This disc is a collection of nineteenth century French composers
that most people will not have heard of.
In the nineteenth century the wind quintet was in its infancy
in comparison to the string quartet. Writing for wind quintet
is difficult is a different way to that of the string quartet,
due to the extra voice and the combination of five very diverse
instruments that produce sound with air. The Borealis Wind Quintet
have attempted to show the French repertoire of this period in
its best light.
From the outset it is evident that the Borealis perform well as
a unit. It’s always a good sign when you can hear an ensemble
breathe as one. The beginning of the Taffanel
dark, brooding character to the typical sonata-form movement.
Despite a narrow range of dynamics there is clean articulation,
great shifts in tone colour and a fabulous blend between the clarinet,
horn and bassoon. The second movement features a rather pleasant
horn solo, but alas it is badly scored in the lower register.
This is utterly ruined by unsympathetic accompaniment in the oboe,
also set in a poor register. The Vivace movement does redeem Taffanel
a little, due to some agreeable solos written for his own instrument,
the flute. Fast passages sound rushed and this is one of the few
moments where Borealis loses its poise in a mad rush to scramble
through the fast passagework. It finishes with a bizarre abrupt
slow section. All in all this is a poor piece of music, performed
relatively well but without much finesse.
quintet features a beautiful chorale
with a warm flute solo and countermelody in the horn. As in the
previous quintet, the intonation of the clarinet mars the overall
impression of the work, although Borealis allows the music space
before continuing on with the next phrase. The first movement
has some stylish flute playing. There are disagreements in the
runs in the clarinet and oboe in the Scherzo, but the rest of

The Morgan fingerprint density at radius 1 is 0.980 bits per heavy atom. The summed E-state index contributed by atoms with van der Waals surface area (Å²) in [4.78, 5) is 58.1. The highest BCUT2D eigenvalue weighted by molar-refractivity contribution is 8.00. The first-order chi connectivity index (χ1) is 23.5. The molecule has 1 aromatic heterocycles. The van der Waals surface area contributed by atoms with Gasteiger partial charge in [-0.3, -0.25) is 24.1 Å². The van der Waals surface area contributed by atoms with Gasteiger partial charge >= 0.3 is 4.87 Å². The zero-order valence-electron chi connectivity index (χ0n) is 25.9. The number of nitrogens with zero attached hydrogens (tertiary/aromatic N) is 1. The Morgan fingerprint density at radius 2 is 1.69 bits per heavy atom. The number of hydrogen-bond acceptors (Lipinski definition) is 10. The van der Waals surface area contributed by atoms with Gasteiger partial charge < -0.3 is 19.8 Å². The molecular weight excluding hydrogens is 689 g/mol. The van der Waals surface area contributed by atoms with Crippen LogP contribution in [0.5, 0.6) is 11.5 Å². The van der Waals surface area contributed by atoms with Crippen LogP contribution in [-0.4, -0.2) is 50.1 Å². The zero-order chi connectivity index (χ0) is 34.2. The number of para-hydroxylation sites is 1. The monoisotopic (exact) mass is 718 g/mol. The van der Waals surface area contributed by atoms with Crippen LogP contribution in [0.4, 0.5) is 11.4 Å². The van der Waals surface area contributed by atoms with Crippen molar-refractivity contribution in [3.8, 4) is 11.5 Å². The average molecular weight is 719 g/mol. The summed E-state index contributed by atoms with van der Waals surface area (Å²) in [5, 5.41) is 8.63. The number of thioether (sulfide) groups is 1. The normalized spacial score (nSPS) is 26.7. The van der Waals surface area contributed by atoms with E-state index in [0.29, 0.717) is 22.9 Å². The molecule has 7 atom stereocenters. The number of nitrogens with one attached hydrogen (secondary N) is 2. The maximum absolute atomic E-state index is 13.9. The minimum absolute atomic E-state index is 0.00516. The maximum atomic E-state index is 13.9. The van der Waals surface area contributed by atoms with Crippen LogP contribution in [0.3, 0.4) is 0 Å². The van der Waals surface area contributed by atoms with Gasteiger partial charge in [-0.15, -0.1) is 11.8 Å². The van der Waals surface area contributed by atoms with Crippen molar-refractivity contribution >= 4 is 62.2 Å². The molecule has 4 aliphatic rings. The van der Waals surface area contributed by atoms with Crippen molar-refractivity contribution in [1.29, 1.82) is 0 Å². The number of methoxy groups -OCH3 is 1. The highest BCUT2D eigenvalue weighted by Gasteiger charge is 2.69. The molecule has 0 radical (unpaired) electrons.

the movement is cheeky and bouncy in character. The ending is
especially mischievous. The quintet excels in its slowing of tempo
in the Finale, and the major key episode makes a good contrast
to otherwise repetitive descending runs. The fast sections in
the clarinet are sloppy, and the same instrument’s key clicks
distract from the music.
The real high point of this disc is the third quintet by Onslow.
The influence of his teacher Anton Reicha (referred to as
‘the godfather of the wind quintet’ in the programme
notes) is evident through the idiosyncratic writing for each of
the five instruments. The work has four movements, and these are
structured in the manner of a mini-symphony. The Scherzo demonstrates
the quintet’s variety of articulation and delicacy in the
main theme, with a very lyric horn and oboe duet in the slower
central section. By using only three instruments at a time, each
player is granted a moment to shine in the Andante, creating a
refreshing sense of repose. In a similar fashion to a comic opera,
the Finale is full of musical surprises. Katherine Fink delivers
some impressive flute playing, delivering a rather challenging
passage with apparent ease. The whole work is very well balanced
between the five instruments and has lovely shadings and graded
easing of speed towards the end of phrases.
suite uses the instruments of the quintet
in pairs, which creates duets of timbre in the first movement.
The nature of the canon structure - a passage repeated exactly
by another instrument a short time after the first instrument
- could result in monotonous playing, but Borealis create beautiful
shapes with appropriate dynamics and phrasing. The balance is
perfect, as is the tuning. The fast third movement allows the
flute to shine. The strong finish is a good way to round off the
The overall impression of this album is of pleasant chamber music.
None of these pieces are of particularly weighty substance or
high quality content. The Borealis delivers the vast majority
of the music with character, energy and great ensemble playing
with just a few moments of bad intonation and lack of dynamics.
Claude-Paul TAFFANEL (1844-1908) Quintette pour instruments
à Vent (1876)
- Allegro con moto (9’08)
- Andante (6’29)
- Vivace (7’48)